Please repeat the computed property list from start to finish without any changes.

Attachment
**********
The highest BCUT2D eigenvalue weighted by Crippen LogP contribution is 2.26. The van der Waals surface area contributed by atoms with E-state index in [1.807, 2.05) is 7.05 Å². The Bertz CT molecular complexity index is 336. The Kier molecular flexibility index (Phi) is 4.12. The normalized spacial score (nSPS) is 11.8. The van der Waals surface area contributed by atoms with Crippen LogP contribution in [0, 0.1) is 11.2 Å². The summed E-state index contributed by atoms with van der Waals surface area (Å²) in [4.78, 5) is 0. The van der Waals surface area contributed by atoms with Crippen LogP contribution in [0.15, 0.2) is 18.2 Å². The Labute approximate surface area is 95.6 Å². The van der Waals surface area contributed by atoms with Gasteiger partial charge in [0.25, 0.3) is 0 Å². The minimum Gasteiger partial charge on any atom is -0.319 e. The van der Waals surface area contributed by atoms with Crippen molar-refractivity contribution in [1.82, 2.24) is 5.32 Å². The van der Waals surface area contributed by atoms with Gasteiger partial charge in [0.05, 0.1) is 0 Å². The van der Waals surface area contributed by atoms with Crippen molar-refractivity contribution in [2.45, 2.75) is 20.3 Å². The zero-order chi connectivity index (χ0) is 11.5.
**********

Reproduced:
The highest BCUT2D eigenvalue weighted by Crippen LogP contribution is 2.26. The van der Waals surface area contributed by atoms with E-state index in [1.807, 2.05) is 7.05 Å². The Bertz CT molecular complexity index is 336. The Kier molecular flexibility index (Phi) is 4.12. The normalized spacial score (nSPS) is 11.8. The van der Waals surface area contributed by atoms with Crippen LogP contribution in [0, 0.1) is 11.2 Å². The summed E-state index contributed by atoms with van der Waals surface area (Å²) in [4.78, 5) is 0. The van der Waals surface area contributed by atoms with Crippen LogP contribution in [0.15, 0.2) is 18.2 Å². The Labute approximate surface area is 95.6 Å². The van der Waals surface area contributed by atoms with Gasteiger partial charge in [0.25, 0.3) is 0 Å². The minimum Gasteiger partial charge on any atom is -0.319 e. The van der Waals surface area contributed by atoms with Crippen molar-refractivity contribution in [1.82, 2.24) is 5.32 Å². The van der Waals surface area contributed by atoms with Gasteiger partial charge in [0.05, 0.1) is 0 Å². The van der Waals surface area contributed by atoms with Crippen molar-refractivity contribution in [2.45, 2.75) is 20.3 Å². The zero-order chi connectivity index (χ0) is 11.5.